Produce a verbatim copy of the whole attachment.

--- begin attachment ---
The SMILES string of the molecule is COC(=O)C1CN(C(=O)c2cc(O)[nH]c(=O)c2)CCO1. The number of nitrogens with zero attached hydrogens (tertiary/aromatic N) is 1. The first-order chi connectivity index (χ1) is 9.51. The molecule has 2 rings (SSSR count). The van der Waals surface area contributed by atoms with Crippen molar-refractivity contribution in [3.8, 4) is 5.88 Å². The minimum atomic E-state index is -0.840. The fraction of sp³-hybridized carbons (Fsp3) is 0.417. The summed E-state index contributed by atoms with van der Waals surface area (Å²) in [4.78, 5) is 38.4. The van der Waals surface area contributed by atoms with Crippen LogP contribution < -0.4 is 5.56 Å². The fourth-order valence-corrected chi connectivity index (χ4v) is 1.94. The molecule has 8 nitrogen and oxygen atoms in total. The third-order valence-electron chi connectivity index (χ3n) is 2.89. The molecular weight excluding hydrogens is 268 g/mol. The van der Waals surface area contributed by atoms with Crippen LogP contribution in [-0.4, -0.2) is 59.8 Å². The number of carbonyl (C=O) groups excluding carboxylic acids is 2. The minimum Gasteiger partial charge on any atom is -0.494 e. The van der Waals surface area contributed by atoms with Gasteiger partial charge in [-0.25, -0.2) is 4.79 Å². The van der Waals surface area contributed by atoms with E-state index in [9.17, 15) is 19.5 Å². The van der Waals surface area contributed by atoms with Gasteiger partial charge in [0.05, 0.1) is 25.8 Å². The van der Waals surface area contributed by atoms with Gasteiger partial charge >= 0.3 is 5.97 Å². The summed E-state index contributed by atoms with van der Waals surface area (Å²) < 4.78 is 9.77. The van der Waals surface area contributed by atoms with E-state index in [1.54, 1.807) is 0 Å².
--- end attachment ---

The SMILES string of the molecule is COC(=O)C1CN(C(=O)c2cc(O)[nH]c(=O)c2)CCO1. The number of nitrogens with zero attached hydrogens (tertiary/aromatic N) is 1. The first-order chi connectivity index (χ1) is 9.51. The molecule has 2 rings (SSSR count). The van der Waals surface area contributed by atoms with Crippen molar-refractivity contribution in [3.8, 4) is 5.88 Å². The minimum atomic E-state index is -0.840. The fraction of sp³-hybridized carbons (Fsp3) is 0.417. The summed E-state index contributed by atoms with van der Waals surface area (Å²) in [4.78, 5) is 38.4. The van der Waals surface area contributed by atoms with Crippen LogP contribution < -0.4 is 5.56 Å². The fourth-order valence-corrected chi connectivity index (χ4v) is 1.94. The molecule has 8 nitrogen and oxygen atoms in total. The third-order valence-electron chi connectivity index (χ3n) is 2.89. The molecular weight excluding hydrogens is 268 g/mol. The van der Waals surface area contributed by atoms with Crippen LogP contribution in [-0.4, -0.2) is 59.8 Å². The number of carbonyl (C=O) groups excluding carboxylic acids is 2. The minimum Gasteiger partial charge on any atom is -0.494 e. The van der Waals surface area contributed by atoms with Gasteiger partial charge in [-0.25, -0.2) is 4.79 Å². The van der Waals surface area contributed by atoms with E-state index in [9.17, 15) is 19.5 Å². The van der Waals surface area contributed by atoms with Gasteiger partial charge in [0.05, 0.1) is 25.8 Å². The van der Waals surface area contributed by atoms with Gasteiger partial charge >= 0.3 is 5.97 Å². The summed E-state index contributed by atoms with van der Waals surface area (Å²) < 4.78 is 9.77. The van der Waals surface area contributed by atoms with E-state index in [1.54, 1.807) is 0 Å².